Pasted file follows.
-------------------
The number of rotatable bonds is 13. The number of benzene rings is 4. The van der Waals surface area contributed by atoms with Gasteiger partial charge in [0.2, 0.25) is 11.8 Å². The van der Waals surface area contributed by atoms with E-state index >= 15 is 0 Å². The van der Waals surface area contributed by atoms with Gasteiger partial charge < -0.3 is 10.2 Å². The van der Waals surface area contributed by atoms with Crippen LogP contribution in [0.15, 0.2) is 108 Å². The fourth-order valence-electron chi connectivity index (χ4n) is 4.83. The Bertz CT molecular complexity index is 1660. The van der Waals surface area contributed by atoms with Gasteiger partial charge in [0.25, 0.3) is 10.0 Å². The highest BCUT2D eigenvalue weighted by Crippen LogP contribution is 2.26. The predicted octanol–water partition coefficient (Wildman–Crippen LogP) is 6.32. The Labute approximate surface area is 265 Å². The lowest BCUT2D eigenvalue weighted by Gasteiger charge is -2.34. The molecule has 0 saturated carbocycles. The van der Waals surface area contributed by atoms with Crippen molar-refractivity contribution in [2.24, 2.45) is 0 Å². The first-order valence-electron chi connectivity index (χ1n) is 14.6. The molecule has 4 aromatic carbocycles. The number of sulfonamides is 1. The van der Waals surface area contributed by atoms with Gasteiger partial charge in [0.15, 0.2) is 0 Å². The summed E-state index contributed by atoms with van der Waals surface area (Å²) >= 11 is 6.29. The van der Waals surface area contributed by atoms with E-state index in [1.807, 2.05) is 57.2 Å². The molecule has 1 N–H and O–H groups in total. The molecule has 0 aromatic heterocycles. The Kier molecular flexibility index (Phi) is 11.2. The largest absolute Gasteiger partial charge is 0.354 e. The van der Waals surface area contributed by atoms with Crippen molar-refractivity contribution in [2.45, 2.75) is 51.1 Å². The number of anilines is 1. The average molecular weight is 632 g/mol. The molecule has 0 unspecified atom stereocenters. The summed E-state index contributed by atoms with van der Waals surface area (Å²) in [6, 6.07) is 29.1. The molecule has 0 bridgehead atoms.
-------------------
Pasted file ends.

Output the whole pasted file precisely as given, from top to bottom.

The number of rotatable bonds is 13. The number of benzene rings is 4. The van der Waals surface area contributed by atoms with Gasteiger partial charge in [0.2, 0.25) is 11.8 Å². The van der Waals surface area contributed by atoms with E-state index >= 15 is 0 Å². The van der Waals surface area contributed by atoms with Gasteiger partial charge < -0.3 is 10.2 Å². The van der Waals surface area contributed by atoms with Crippen LogP contribution in [0.15, 0.2) is 108 Å². The fourth-order valence-electron chi connectivity index (χ4n) is 4.83. The Bertz CT molecular complexity index is 1660. The van der Waals surface area contributed by atoms with Gasteiger partial charge in [0.25, 0.3) is 10.0 Å². The highest BCUT2D eigenvalue weighted by Crippen LogP contribution is 2.26. The predicted octanol–water partition coefficient (Wildman–Crippen LogP) is 6.32. The Labute approximate surface area is 265 Å². The lowest BCUT2D eigenvalue weighted by Gasteiger charge is -2.34. The molecule has 0 saturated carbocycles. The van der Waals surface area contributed by atoms with Crippen molar-refractivity contribution in [2.24, 2.45) is 0 Å². The first-order valence-electron chi connectivity index (χ1n) is 14.6. The molecule has 4 aromatic carbocycles. The number of sulfonamides is 1. The van der Waals surface area contributed by atoms with Gasteiger partial charge in [0.15, 0.2) is 0 Å². The summed E-state index contributed by atoms with van der Waals surface area (Å²) >= 11 is 6.29. The van der Waals surface area contributed by atoms with E-state index in [1.807, 2.05) is 57.2 Å². The molecule has 1 N–H and O–H groups in total. The molecule has 0 aromatic heterocycles. The Kier molecular flexibility index (Phi) is 11.2. The largest absolute Gasteiger partial charge is 0.354 e. The van der Waals surface area contributed by atoms with Crippen molar-refractivity contribution in [2.45, 2.75) is 51.1 Å². The number of anilines is 1. The average molecular weight is 632 g/mol. The molecule has 0 unspecified atom stereocenters. The summed E-state index contributed by atoms with van der Waals surface area (Å²) in [6, 6.07) is 29.1. The molecule has 0 bridgehead atoms.